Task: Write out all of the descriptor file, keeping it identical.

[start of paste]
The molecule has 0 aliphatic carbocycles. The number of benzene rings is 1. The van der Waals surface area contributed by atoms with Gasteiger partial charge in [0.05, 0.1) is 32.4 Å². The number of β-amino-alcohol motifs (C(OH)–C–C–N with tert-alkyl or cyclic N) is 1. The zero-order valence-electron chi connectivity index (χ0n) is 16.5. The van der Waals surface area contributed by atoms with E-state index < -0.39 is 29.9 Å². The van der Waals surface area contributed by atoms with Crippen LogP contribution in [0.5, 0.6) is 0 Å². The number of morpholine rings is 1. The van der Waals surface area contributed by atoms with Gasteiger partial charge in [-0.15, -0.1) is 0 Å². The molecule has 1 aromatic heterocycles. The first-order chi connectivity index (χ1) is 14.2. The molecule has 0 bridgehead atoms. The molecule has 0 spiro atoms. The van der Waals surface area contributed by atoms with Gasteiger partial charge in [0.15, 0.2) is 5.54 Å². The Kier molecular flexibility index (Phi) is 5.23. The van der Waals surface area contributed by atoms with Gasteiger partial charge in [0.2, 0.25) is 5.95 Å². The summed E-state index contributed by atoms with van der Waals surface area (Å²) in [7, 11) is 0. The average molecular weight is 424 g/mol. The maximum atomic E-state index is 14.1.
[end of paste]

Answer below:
The molecule has 0 aliphatic carbocycles. The number of benzene rings is 1. The van der Waals surface area contributed by atoms with Gasteiger partial charge in [0.05, 0.1) is 32.4 Å². The number of β-amino-alcohol motifs (C(OH)–C–C–N with tert-alkyl or cyclic N) is 1. The zero-order valence-electron chi connectivity index (χ0n) is 16.5. The van der Waals surface area contributed by atoms with E-state index < -0.39 is 29.9 Å². The van der Waals surface area contributed by atoms with Crippen LogP contribution in [0.5, 0.6) is 0 Å². The number of morpholine rings is 1. The van der Waals surface area contributed by atoms with Gasteiger partial charge in [-0.15, -0.1) is 0 Å². The molecule has 1 aromatic heterocycles. The first-order chi connectivity index (χ1) is 14.2. The molecule has 0 bridgehead atoms. The molecule has 0 spiro atoms. The van der Waals surface area contributed by atoms with Gasteiger partial charge in [0.15, 0.2) is 5.54 Å². The Kier molecular flexibility index (Phi) is 5.23. The van der Waals surface area contributed by atoms with Gasteiger partial charge in [0.2, 0.25) is 5.95 Å². The summed E-state index contributed by atoms with van der Waals surface area (Å²) in [7, 11) is 0. The average molecular weight is 424 g/mol. The maximum atomic E-state index is 14.1.